Stopped Bridge of Dreams
Black-Eyed Susan in Stopped Bridge of Dreams. Photo by Paula Court.
BOTTOM LINE: A visually impressive multi-media production with a cryptic, abstract story about a whorehouse airplane.
Stopped Bridge of Dreams is a pretty cryptic title, isn’t it? What is this “bridge of dreams”? Is it an actual bridge where dreams come true? Or is it a bridge that people dream of? Or perhaps a bridge between reality and dreams? And how is does a bridge become “stopped” anyway?
To be honest, I cannot answer these questions, even after seeing the play that bears this title. In fact, I can't even tell you how (or if) this title relates to the play itself.
First and foremost, Stopped Bridge of Dreams is a multi-media feast of a show. There are large, rotating projector screens, cameras strategically placed around the performance area (“stage” would be a misnomer, as the performance unfolds in a rectangular space flanked on two sides by the audience) and a smattering of projected video footage. Some of the video elements are, as the press release states, “beamed in from remote locations.” Others are pre-recorded. Still others are projected images of the performers currently on stage, sometimes filmed through screens, sometimes filmed using an iPad that a performer is holding. Nothing about the show’s design is conventional and, in fact, the show’s writer/director/multi-media artist, Obie Award-winner John Jesurun, seems to have made most of his decisions as a reaction against conventional theatrics. The result is a sleek, futuristic, eyefull of a set that is almost constantly rotating, shifting and snatching up projected images.
This is all well and good, as many plays successfully push design boundaries. After all, what good is theatre if it doesn’t try to show us something worth looking at? The orchestration of the show’s design is a real-time, nearly seamless wonder and the crew of people behind it deserve a good helping of praise.
Where Stopped Bridge of Dreams runs into trouble, though, is in the script. After seeing this play, here’s what I can tell you about its story: It takes place on an airplane that is also a whorehouse; this “whoreplane” (my term) is operated by an old-ish woman referred to in the program as Mrs. X (played by a woman named Black-Eyed Susan); Claire and Hiroshi (Claire Buckingham and the sexy southern-drawled Preston Martin) are two of the plane’s prostitutes; Hiroshi may or may not be Mrs. X’s son. The rest of the 90-minute show’s content is lost in cryptic language, appearances by odd, unexplained characters and video-projected storytelling by other odd, unexplained characters. I don’t doubt that Jesurun has a whole slew of ideas, intentions and literary allusions woven into his poetic script, and perhaps an audience member with the right niche-knowledge would be able to pick many of these out (being familiar with the 17th century Japanese writer Saikaku Ihara would be a good start). But it seems that the primary emphasis of the show is on weirdness. Weird it is, but also confusing. After I exhausted my initial desire to understand what was happening, I even found myself bored.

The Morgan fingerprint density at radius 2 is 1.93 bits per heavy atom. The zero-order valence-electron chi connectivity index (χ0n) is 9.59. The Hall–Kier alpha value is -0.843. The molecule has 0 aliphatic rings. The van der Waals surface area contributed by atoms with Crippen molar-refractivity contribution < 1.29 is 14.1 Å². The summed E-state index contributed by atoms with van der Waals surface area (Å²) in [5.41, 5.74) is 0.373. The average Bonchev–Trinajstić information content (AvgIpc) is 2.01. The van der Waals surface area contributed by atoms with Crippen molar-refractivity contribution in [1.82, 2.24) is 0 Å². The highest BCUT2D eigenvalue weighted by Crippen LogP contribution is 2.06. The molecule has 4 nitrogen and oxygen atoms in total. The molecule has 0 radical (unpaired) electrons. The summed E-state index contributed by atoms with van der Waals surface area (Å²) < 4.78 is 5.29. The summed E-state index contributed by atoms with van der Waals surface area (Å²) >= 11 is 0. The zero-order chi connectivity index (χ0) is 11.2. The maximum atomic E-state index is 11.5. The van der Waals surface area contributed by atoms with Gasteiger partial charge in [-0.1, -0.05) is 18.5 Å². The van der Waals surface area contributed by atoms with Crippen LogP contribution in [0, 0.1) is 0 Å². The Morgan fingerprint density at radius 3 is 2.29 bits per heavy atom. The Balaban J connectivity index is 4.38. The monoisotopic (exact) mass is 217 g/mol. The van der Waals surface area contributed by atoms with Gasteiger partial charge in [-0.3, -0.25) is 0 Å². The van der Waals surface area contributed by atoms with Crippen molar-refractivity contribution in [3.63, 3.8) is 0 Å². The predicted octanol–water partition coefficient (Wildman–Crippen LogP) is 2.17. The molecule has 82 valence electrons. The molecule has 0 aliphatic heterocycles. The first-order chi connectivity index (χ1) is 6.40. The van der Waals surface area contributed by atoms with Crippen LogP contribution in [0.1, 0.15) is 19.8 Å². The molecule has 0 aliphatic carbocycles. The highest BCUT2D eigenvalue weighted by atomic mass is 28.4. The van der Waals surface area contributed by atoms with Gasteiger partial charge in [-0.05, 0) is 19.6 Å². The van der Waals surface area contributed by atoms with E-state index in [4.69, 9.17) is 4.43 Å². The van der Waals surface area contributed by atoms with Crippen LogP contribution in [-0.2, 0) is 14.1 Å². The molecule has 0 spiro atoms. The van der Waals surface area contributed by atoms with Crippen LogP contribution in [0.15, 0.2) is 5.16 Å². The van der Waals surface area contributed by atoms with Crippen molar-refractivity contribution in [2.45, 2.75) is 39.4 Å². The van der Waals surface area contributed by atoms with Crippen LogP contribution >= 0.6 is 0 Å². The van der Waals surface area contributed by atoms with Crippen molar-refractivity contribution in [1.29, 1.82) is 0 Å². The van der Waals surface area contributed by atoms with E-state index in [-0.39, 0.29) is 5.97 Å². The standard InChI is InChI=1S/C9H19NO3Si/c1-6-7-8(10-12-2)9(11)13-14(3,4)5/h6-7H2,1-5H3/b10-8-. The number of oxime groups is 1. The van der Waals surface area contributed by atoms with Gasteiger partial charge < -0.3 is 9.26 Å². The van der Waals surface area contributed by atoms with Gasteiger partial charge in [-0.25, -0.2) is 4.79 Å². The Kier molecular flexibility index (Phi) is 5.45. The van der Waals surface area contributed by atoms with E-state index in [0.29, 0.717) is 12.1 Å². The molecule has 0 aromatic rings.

On the night I attended, Black-Eyed Susan performed even though she had lost her voice. I was certainly impressed with her determination as she whispered all of her lines into a microphone and suppressed coughing fits on stage. The rest of the cast also delivered their parts well, though most of the actors did get tripped up on several of the tongue-twister lines.
For me, the interesting design and decent performances were not enough to save the show from its terminally confusing weirdness. Those who like multi-media theater experiences may enjoy Stopped Bridge of Dreams for the spectacle, as long as they don’t mind dealing with the cryptic script and abstract story line. Perhaps it would be a good idea to explore the show’s interactive website before you decide to go. The techy dazzle wasn’t enough to sustain me through the entire show and I was glad when it ended and I didn’t have to try anymore. Walking out of the theater, my companion asked me, “was that show confusing, or am I just stupid?” I assured her she wasn’t stupid.
(Stopped Bridge of Dreams plays at the Ellen Stewart Theatre, 66 East 4th Street, through February 5, 2012. Performances are Wednesdays through Saturdays at 7:30PM and Sundays at 2:30PM. Tickets are $25 or $20 for students and seniors. To purchase tickets, visit lamama.org or call 212.475.7710. For more information visit bridgedream.com.)